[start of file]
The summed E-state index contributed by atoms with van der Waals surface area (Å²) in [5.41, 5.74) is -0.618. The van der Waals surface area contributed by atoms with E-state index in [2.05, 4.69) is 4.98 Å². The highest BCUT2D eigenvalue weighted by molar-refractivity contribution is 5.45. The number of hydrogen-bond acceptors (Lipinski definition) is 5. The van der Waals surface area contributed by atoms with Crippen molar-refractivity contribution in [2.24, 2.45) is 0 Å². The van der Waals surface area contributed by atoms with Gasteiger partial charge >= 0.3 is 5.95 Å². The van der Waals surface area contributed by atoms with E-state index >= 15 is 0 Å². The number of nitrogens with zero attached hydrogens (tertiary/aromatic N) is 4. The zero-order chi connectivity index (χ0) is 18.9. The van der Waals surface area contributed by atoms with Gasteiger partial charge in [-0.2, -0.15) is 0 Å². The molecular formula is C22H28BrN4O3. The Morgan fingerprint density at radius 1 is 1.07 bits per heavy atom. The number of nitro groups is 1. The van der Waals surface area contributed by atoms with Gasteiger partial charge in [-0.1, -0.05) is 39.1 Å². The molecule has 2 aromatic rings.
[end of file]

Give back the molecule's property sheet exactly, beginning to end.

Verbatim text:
The summed E-state index contributed by atoms with van der Waals surface area (Å²) in [5.41, 5.74) is -0.618. The van der Waals surface area contributed by atoms with E-state index in [2.05, 4.69) is 4.98 Å². The highest BCUT2D eigenvalue weighted by molar-refractivity contribution is 5.45. The number of hydrogen-bond acceptors (Lipinski definition) is 5. The van der Waals surface area contributed by atoms with Crippen molar-refractivity contribution in [2.24, 2.45) is 0 Å². The van der Waals surface area contributed by atoms with Gasteiger partial charge >= 0.3 is 5.95 Å². The van der Waals surface area contributed by atoms with E-state index >= 15 is 0 Å². The number of nitrogens with zero attached hydrogens (tertiary/aromatic N) is 4. The zero-order chi connectivity index (χ0) is 18.9. The van der Waals surface area contributed by atoms with Gasteiger partial charge in [-0.2, -0.15) is 0 Å². The molecular formula is C22H28BrN4O3. The Morgan fingerprint density at radius 1 is 1.07 bits per heavy atom. The number of nitro groups is 1. The van der Waals surface area contributed by atoms with Gasteiger partial charge in [-0.1, -0.05) is 39.1 Å². The molecule has 2 aromatic rings.